Brussels has ruled out a deal which would allow Channel migrants to be sent back to France, leaked documents show.
Official records indicate the refusal came from one of European Commission president Ursula von der Leyen‘s most trusted aides.
German politician Bjoern Siebert told senior British officials the bloc will refuse to consider signing a post-Brexit ‘returns agreement’, the Mail can disclose today.
Mr Siebert, who is Mrs von der Leyen’s head of cabinet, delivered the defiant rejection at a face-to-face meeting with the Cabinet Office’s National Security Adviser Sir Tim Barrow earlier this year, the papers show.
It means Britain will remain unable to return small boat migrants to France for the foreseeable future.
The Daily Mail has seen an internal British government memo which describes the outcome of the meeting between Sir Tim and Mr Siebert. It says of the EU official: ‘He stressed that the Commission is not open to a UK-EU readmissions agreement.’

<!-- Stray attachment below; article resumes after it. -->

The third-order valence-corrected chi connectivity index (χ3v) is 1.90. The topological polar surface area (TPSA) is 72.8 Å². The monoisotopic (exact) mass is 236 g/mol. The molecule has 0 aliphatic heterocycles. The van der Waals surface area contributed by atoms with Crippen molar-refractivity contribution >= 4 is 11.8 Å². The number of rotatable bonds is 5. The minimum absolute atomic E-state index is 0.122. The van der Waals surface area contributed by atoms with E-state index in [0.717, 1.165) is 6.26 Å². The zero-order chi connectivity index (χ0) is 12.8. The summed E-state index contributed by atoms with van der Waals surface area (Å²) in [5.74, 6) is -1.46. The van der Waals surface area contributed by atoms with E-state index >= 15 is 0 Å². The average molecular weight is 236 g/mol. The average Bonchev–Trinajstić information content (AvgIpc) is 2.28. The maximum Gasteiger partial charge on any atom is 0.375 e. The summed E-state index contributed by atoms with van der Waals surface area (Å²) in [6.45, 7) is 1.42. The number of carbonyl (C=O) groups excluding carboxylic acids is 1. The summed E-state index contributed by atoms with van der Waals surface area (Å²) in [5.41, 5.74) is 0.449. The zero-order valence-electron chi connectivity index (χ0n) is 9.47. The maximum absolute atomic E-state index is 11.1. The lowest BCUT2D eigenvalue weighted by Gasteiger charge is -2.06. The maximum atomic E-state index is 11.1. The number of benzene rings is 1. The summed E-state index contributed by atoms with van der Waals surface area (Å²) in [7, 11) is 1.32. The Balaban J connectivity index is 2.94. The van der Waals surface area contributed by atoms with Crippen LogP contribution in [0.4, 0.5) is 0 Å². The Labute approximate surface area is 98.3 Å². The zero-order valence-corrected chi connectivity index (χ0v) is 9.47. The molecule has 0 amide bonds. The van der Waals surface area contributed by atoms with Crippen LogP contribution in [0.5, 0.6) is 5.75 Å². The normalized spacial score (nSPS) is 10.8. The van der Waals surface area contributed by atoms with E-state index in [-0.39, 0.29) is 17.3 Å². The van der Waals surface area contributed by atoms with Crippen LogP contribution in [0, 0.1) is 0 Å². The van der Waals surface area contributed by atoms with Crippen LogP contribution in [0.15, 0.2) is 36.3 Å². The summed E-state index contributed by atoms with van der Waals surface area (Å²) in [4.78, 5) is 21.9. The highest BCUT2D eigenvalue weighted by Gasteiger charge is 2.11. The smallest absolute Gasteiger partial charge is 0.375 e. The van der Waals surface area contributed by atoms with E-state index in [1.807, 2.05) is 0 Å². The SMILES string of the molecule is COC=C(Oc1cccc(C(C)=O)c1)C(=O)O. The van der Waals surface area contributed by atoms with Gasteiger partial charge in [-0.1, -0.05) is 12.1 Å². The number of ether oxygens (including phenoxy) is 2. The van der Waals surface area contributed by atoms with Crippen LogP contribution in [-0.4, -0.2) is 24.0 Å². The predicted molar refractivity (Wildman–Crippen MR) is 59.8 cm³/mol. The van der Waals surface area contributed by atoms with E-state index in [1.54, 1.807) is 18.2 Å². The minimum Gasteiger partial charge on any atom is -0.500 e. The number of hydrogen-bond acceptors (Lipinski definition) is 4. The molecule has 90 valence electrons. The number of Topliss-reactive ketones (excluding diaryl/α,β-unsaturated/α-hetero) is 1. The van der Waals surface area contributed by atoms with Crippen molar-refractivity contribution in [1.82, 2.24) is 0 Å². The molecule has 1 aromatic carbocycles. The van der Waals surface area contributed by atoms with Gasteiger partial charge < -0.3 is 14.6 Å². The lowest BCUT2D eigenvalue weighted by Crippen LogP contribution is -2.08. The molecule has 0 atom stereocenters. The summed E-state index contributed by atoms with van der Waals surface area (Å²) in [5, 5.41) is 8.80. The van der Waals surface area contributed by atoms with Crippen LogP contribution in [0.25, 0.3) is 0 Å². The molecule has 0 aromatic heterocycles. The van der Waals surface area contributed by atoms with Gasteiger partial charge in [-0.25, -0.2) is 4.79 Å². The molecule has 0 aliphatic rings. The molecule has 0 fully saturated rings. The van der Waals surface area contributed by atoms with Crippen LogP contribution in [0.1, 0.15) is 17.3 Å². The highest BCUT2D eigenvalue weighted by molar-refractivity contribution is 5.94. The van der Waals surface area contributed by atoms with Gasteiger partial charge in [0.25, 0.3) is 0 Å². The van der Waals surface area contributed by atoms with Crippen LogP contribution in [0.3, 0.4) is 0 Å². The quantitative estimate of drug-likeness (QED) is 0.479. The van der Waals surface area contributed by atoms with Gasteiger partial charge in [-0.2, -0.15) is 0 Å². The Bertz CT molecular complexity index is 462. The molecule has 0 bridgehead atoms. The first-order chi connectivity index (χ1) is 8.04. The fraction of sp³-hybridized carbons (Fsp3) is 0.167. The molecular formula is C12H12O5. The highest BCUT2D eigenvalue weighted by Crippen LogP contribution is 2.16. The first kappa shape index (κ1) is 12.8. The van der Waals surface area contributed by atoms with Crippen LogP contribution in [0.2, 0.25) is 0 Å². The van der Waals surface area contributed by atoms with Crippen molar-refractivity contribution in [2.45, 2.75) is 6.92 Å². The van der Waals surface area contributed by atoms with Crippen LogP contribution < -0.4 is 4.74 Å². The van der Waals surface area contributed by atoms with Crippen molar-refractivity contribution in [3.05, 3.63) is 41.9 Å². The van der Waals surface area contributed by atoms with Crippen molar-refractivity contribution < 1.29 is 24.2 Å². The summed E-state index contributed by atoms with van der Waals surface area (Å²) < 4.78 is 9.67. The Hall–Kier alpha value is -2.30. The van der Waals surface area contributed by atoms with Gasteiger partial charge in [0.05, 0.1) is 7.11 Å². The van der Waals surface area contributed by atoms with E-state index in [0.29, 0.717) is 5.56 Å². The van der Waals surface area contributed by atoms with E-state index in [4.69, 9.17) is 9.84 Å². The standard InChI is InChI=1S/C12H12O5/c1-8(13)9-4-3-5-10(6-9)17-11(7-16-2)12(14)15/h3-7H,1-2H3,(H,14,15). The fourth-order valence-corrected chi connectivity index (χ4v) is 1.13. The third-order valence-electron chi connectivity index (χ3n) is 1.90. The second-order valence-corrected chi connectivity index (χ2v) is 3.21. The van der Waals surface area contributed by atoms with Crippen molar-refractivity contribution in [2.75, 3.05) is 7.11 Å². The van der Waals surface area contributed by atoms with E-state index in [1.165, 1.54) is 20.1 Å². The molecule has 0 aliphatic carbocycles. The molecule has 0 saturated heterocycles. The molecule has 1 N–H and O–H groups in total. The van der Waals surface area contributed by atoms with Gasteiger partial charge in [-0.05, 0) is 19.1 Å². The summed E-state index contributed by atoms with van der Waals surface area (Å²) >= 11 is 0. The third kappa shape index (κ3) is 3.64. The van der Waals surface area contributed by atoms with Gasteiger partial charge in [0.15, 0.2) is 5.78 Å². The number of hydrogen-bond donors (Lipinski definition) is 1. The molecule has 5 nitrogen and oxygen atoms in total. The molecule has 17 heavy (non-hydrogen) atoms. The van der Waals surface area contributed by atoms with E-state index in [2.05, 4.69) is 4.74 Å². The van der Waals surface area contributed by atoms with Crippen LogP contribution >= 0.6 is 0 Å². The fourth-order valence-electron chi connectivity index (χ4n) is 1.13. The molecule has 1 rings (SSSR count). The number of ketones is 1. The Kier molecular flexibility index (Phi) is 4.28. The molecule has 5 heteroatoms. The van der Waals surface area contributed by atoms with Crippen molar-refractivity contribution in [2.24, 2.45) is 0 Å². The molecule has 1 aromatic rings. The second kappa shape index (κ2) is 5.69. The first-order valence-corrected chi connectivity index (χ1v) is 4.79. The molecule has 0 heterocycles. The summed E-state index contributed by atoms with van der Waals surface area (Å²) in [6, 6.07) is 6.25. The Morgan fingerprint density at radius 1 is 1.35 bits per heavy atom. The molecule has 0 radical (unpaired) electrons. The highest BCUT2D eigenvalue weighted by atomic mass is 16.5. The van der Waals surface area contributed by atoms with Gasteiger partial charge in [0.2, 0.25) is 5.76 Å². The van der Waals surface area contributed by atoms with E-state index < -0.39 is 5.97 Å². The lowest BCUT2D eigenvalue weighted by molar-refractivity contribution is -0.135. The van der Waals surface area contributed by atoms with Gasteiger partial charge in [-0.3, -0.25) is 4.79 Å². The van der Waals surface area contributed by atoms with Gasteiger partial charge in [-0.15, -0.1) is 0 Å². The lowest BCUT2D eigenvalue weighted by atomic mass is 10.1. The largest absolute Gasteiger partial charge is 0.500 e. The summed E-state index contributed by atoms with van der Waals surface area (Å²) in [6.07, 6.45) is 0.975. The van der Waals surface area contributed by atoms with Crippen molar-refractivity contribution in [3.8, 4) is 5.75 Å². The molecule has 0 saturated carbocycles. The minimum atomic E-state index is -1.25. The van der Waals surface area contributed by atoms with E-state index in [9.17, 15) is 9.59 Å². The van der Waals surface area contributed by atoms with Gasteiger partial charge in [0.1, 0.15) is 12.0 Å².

Both sides did agree to co-operate on other immigration measures, however, including moves to combat trafficking gangs, according to the memo, which was sent to a number of government departments. Last night Brussels disputed the version of events set out in the leaked memo. ‘Mr Siebert never said what it is claimed,’ a Commission spokesman said.
French ministers insist the European Union’s border arrangements can only be decided by Brussels – something Britain regards as a moot point. If Channel migrants cannot be removed to France, the Home Office’s options are limited to sending them to their home nation – which in many cases leads to human rights challenges – or to a safe third country such as Rwanda.
However, the Government’s asylum deal with Rwanda remains in legal limbo after it was declared unlawful on human rights grounds by the Court of Appeal in June.
Rishi Sunak has repeatedly spoken of his desire to secure closer co-operation with Europe on the Channel crisis.
Its refusal to consider a returns agreement intensified pressure from within the Conservative party for Britain to leave the European Human Rights Convention.